Adult/High School-The elegance of Ishiguro's prose and the pitch-perfect voice of his narrator conspire to usher readers convincingly into the remembered world of Hailsham, a British boarding school for "special students." The reminiscence is told from the point of view of Kathy H., now 31, whose evocation of the sheltered estate's sunlit rolling hills, guardians, dormitories, and sports pavilions is imbued with undercurrents of muted tension and foreboding that presage a darker reality. As an adult, Kathy re-engages in lapsed friendships with classmates Ruth and Tommy, examining the details of their shared youth and revisiting with growing awareness the clues and anecdotal evidence apparent to them even as youngsters that they were "different" from everyone outside. Ultimately, readers learn that the Hailsham children are clones, raised solely for the purpose of medical harvesting of organs, their lifespan circumscribed by years when they are designated as carers, followed by a short period as active donors, culminating in what is obliquely referred to as "completion." The recovery centers where Kathy serves as a carer for Ruth and then Tommy provide the setting for the latter half of the novel, defining the distinct rhythms and tenor of their days much as Hailsham did when they were young. Ishiguro conveys with exquisite sensitivity the emotional texture of the threesome's relationship, their bonds of personal loyalty that overcome fractures of trust, the palpable boundaries of hope, and the human capacity for forgiveness. Highly recommended for literary merit and as an exceptional platform for the discussion of a controversial topic.-Lynn Nutwell, Fairfax City Regional Library, VA (c) Copyright 2010. Library Journals LLC, a wholly owned subsidiary of Media Source, Inc. No redistribution permitted.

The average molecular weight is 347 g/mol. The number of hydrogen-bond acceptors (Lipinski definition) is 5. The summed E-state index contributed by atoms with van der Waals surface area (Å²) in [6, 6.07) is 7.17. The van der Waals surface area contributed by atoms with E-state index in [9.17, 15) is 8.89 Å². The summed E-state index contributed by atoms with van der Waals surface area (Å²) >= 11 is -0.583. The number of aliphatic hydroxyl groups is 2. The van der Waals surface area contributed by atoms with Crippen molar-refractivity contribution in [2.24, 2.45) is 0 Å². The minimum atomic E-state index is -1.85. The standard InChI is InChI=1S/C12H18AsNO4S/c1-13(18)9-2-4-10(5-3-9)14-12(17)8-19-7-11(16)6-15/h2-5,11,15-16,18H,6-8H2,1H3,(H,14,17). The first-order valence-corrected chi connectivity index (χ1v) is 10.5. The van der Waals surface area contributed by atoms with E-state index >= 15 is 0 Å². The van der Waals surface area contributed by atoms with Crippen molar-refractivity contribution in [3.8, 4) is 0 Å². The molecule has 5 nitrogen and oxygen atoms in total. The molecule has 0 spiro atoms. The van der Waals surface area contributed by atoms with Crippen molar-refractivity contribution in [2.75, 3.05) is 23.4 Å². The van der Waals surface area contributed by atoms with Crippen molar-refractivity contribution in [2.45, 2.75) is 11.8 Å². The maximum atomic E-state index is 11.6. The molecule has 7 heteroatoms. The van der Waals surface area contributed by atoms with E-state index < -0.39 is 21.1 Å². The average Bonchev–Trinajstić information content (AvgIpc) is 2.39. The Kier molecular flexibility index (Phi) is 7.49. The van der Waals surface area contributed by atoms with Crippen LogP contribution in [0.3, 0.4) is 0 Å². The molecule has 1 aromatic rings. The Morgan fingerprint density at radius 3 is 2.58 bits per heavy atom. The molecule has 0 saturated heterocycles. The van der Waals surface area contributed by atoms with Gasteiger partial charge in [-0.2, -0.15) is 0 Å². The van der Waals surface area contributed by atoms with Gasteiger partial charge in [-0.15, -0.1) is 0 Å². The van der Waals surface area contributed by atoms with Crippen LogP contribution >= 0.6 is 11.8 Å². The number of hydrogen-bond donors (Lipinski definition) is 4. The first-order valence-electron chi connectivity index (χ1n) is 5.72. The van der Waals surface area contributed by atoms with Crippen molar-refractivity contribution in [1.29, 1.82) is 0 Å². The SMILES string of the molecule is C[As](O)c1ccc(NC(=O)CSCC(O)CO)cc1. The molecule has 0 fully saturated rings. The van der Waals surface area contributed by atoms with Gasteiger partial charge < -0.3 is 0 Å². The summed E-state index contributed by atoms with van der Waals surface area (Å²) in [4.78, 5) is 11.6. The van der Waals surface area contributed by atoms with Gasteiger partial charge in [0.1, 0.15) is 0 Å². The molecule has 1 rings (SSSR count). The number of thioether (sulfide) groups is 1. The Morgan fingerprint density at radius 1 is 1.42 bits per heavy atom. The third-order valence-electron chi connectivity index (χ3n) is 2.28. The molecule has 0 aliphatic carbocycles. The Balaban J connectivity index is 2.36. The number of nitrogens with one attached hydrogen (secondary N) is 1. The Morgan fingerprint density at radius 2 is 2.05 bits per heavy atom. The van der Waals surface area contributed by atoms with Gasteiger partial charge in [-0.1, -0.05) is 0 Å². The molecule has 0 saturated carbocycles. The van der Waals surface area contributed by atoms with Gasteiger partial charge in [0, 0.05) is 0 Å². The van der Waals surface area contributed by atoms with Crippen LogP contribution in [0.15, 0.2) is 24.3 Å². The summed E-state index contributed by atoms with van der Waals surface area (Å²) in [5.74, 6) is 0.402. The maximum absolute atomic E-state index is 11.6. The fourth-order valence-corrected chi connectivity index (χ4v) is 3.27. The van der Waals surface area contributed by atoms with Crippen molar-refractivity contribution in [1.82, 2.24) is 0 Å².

(c) Copyright Library Journals LLC, a wholly owned subsidiary of Media Source, Inc. No redistribution permitted.

Review by Booklist.
Kathy, Tommy, and Ruth were once classmates at Hailsham, a private school in the English countryside with a most unusual student body: human clones created solely to serve as organ donors. You were brought into this world for a purpose, advised Miss Lucy, one of Hailsham's guardians, and your futures, all of them, have been decided. The tightly knit trio experienced love, loss, and betrayal as they pondered their destinies (to become carers for other donors and, eventually, donors themselves). The novel is narrated by Kathy, now 31 and a carer, who recalls how Hailsham students were told and not told about their precarious circumstances. (Why were their writings and paintings so important? And who was the mysterious Madame who carted their creations away?) Ishiguro's provocative subject matter and taut, potent prose have earned him multiple literary decorations, including the French government's Chevalier dans l'Ordre des Arts et des Lettres and an Order of the British Empire for service to literature. (His Booker Prize-winning novel, The Remains of the Day, was adapted into a critically acclaimed film). In this luminous offering, he nimbly navigates the landscape of emotion--the inevitable link between present and past and the fine line between compassion and cruelty, pleasure and pain. --Allison Block Copyright 2005 Booklist

From Booklist, Copyright (c) American Library Association. Used with permission.